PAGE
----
Who doesn’t know Shrek? The green ogre’s hilarious and heart-tugging adventures with the talking Donkey and Princess Fiona have delighted children and families all over the world.
Unknown to many fans outside Hong Kong, however, Shrek is the creation of Raman Hui Shing-ngai, a Hong Kong-born computer animator who has given life to many other Hollywood hits including Antz, Madagascar, Kung Fu Panda and many more.
Hui says success didn’t come easy; he had to earn it bit by bit through years of hard work.
Hui grew up in the 1960s in a single-parent family, and he, along with his younger brothers and sisters, often had to help their mother with making plastic flowers to make ends meet.
Despite his excellent results in art, Hui failed to get accepted to sixth form. Instead, he completed a graphic design course at the Hong Kong Polytechnic (the former Hong Kong Polytechnic University) and worked at a local advertising firm.
While working, he fell in love with animation and pursued the art with remarkable passion.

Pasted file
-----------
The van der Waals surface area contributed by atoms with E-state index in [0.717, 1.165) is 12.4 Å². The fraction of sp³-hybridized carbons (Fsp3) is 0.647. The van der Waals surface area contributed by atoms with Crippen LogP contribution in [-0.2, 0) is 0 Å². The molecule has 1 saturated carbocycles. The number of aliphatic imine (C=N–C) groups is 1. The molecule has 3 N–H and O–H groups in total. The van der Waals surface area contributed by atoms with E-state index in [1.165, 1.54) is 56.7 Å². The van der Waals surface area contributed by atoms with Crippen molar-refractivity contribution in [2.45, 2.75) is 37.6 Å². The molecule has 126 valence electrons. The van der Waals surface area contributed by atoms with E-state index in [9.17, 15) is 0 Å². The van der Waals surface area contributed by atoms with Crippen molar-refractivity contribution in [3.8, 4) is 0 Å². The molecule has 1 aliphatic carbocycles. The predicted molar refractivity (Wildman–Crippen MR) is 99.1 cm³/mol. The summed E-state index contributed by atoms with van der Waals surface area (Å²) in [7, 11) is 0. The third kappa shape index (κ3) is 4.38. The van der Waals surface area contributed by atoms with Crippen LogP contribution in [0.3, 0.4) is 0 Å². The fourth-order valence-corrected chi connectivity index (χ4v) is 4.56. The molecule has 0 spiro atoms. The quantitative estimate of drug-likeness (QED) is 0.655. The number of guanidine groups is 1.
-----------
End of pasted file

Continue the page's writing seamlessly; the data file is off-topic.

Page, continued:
“Animations at that time were all drawn by hand,” he recalls. “Once I hadn’t gone home for seven days and nights. I just kept drawing and drawing. My hand even bled as I had rubbed it too much against the paper.”
Realizing that prospects for a career in animation in Hong Kong would be limited, Hui took a computer animation course at Sheridan College in Canada in 1989. “I only brought along summer clothes because I thought I would only stay there for a few months and come back to Hong Kong after finishing the course.”
But three months abroad was such an eye-opening experience that Hui changed his mind and got a job at Pacific Data Images (PDI) in the United States.
“No one could understand me in the interview because my English was so bad. They employed me because they were moved by my works done overnight,” explains Hui.
His first five years in America was hard; he felt lonely and inferior. He could barely speak or understand English. “When my colleagues were telling jokes, I laughed only because everyone else did,” Hui recalls.
Hui eventually overcame the language barrier — but only after a terribly embarrassing incident.